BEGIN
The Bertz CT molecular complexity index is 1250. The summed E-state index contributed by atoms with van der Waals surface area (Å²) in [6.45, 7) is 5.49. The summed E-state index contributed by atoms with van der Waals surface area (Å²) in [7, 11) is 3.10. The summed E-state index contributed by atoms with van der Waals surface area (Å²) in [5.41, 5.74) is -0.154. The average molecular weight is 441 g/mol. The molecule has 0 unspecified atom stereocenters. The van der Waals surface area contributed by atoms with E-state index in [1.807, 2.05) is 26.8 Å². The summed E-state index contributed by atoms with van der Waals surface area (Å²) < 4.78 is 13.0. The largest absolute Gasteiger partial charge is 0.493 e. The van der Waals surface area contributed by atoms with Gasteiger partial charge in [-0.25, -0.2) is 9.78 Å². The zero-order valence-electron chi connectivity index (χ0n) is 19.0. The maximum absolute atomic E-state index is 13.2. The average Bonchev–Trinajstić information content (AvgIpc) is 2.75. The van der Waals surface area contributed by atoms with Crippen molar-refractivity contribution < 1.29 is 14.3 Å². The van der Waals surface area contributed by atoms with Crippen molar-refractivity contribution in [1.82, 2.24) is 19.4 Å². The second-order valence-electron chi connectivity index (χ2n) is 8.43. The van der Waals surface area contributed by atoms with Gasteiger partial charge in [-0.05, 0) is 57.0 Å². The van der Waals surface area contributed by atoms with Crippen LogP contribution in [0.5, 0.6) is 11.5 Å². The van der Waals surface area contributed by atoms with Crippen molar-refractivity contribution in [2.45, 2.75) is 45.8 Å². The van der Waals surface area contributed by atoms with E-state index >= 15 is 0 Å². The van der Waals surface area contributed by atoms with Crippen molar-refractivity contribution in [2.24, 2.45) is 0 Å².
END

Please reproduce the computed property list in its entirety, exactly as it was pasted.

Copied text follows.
The Bertz CT molecular complexity index is 1250. The summed E-state index contributed by atoms with van der Waals surface area (Å²) in [6.45, 7) is 5.49. The summed E-state index contributed by atoms with van der Waals surface area (Å²) in [7, 11) is 3.10. The summed E-state index contributed by atoms with van der Waals surface area (Å²) in [5.41, 5.74) is -0.154. The average molecular weight is 441 g/mol. The molecule has 0 unspecified atom stereocenters. The van der Waals surface area contributed by atoms with E-state index in [1.807, 2.05) is 26.8 Å². The summed E-state index contributed by atoms with van der Waals surface area (Å²) < 4.78 is 13.0. The largest absolute Gasteiger partial charge is 0.493 e. The van der Waals surface area contributed by atoms with Gasteiger partial charge in [-0.25, -0.2) is 9.78 Å². The zero-order valence-electron chi connectivity index (χ0n) is 19.0. The maximum absolute atomic E-state index is 13.2. The average Bonchev–Trinajstić information content (AvgIpc) is 2.75. The van der Waals surface area contributed by atoms with Crippen molar-refractivity contribution < 1.29 is 14.3 Å². The van der Waals surface area contributed by atoms with Crippen molar-refractivity contribution in [1.82, 2.24) is 19.4 Å². The second-order valence-electron chi connectivity index (χ2n) is 8.43. The van der Waals surface area contributed by atoms with Gasteiger partial charge in [-0.05, 0) is 57.0 Å². The van der Waals surface area contributed by atoms with Crippen LogP contribution in [0.5, 0.6) is 11.5 Å². The van der Waals surface area contributed by atoms with Crippen molar-refractivity contribution in [2.45, 2.75) is 45.8 Å². The van der Waals surface area contributed by atoms with E-state index >= 15 is 0 Å². The van der Waals surface area contributed by atoms with Crippen molar-refractivity contribution in [2.24, 2.45) is 0 Å².